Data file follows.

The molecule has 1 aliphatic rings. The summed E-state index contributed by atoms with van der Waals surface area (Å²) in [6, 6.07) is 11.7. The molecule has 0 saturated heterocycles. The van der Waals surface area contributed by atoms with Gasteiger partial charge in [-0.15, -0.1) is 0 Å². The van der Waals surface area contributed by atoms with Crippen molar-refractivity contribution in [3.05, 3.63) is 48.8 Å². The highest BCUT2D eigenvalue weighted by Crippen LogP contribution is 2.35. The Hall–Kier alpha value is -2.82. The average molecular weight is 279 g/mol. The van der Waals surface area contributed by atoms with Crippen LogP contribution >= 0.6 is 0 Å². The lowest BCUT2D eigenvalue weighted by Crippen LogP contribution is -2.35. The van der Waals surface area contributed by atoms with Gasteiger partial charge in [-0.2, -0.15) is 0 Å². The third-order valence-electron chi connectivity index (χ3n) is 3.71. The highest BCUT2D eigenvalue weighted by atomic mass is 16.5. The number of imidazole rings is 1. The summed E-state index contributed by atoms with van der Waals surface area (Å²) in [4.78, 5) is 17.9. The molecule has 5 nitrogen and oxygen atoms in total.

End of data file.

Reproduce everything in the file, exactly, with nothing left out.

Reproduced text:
The molecule has 1 aliphatic rings. The summed E-state index contributed by atoms with van der Waals surface area (Å²) in [6, 6.07) is 11.7. The molecule has 0 saturated heterocycles. The van der Waals surface area contributed by atoms with Gasteiger partial charge in [-0.15, -0.1) is 0 Å². The van der Waals surface area contributed by atoms with Crippen molar-refractivity contribution in [3.05, 3.63) is 48.8 Å². The highest BCUT2D eigenvalue weighted by Crippen LogP contribution is 2.35. The Hall–Kier alpha value is -2.82. The average molecular weight is 279 g/mol. The van der Waals surface area contributed by atoms with Crippen LogP contribution >= 0.6 is 0 Å². The lowest BCUT2D eigenvalue weighted by Crippen LogP contribution is -2.35. The van der Waals surface area contributed by atoms with Gasteiger partial charge in [-0.2, -0.15) is 0 Å². The third-order valence-electron chi connectivity index (χ3n) is 3.71. The highest BCUT2D eigenvalue weighted by atomic mass is 16.5. The number of imidazole rings is 1. The summed E-state index contributed by atoms with van der Waals surface area (Å²) in [4.78, 5) is 17.9. The molecule has 5 nitrogen and oxygen atoms in total.